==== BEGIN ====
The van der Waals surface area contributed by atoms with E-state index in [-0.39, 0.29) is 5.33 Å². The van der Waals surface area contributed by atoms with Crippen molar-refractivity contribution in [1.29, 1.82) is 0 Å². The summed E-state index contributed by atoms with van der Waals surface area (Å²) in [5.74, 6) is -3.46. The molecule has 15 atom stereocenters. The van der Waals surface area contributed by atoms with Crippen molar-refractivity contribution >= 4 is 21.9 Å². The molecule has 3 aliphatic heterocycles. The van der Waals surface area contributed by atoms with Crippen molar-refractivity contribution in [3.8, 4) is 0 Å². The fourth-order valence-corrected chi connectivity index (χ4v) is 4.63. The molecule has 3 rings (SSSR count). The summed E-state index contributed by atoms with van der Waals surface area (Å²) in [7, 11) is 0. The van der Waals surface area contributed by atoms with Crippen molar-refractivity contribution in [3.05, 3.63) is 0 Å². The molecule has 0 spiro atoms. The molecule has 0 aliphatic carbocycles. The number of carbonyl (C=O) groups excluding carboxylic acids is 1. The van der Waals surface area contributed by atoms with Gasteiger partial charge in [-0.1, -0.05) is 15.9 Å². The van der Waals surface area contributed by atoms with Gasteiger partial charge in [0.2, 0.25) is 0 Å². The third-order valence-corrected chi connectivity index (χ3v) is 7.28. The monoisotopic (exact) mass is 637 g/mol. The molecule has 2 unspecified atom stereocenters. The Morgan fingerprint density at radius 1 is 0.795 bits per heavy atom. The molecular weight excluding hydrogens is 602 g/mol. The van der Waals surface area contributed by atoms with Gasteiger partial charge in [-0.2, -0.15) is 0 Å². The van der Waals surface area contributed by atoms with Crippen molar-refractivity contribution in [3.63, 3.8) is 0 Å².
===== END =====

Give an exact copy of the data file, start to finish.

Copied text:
The van der Waals surface area contributed by atoms with E-state index in [-0.39, 0.29) is 5.33 Å². The van der Waals surface area contributed by atoms with Crippen molar-refractivity contribution in [1.29, 1.82) is 0 Å². The summed E-state index contributed by atoms with van der Waals surface area (Å²) in [5.74, 6) is -3.46. The molecule has 15 atom stereocenters. The van der Waals surface area contributed by atoms with Crippen molar-refractivity contribution >= 4 is 21.9 Å². The molecule has 3 aliphatic heterocycles. The van der Waals surface area contributed by atoms with Crippen molar-refractivity contribution in [3.8, 4) is 0 Å². The fourth-order valence-corrected chi connectivity index (χ4v) is 4.63. The molecule has 3 rings (SSSR count). The summed E-state index contributed by atoms with van der Waals surface area (Å²) in [7, 11) is 0. The van der Waals surface area contributed by atoms with Crippen molar-refractivity contribution in [3.05, 3.63) is 0 Å². The molecule has 0 spiro atoms. The molecule has 0 aliphatic carbocycles. The number of carbonyl (C=O) groups excluding carboxylic acids is 1. The van der Waals surface area contributed by atoms with Gasteiger partial charge in [-0.1, -0.05) is 15.9 Å². The van der Waals surface area contributed by atoms with Gasteiger partial charge in [0.2, 0.25) is 0 Å². The third-order valence-corrected chi connectivity index (χ3v) is 7.28. The monoisotopic (exact) mass is 637 g/mol. The molecule has 2 unspecified atom stereocenters. The Morgan fingerprint density at radius 1 is 0.795 bits per heavy atom. The molecular weight excluding hydrogens is 602 g/mol. The van der Waals surface area contributed by atoms with Gasteiger partial charge in [-0.2, -0.15) is 0 Å². The van der Waals surface area contributed by atoms with Crippen molar-refractivity contribution in [3.63, 3.8) is 0 Å².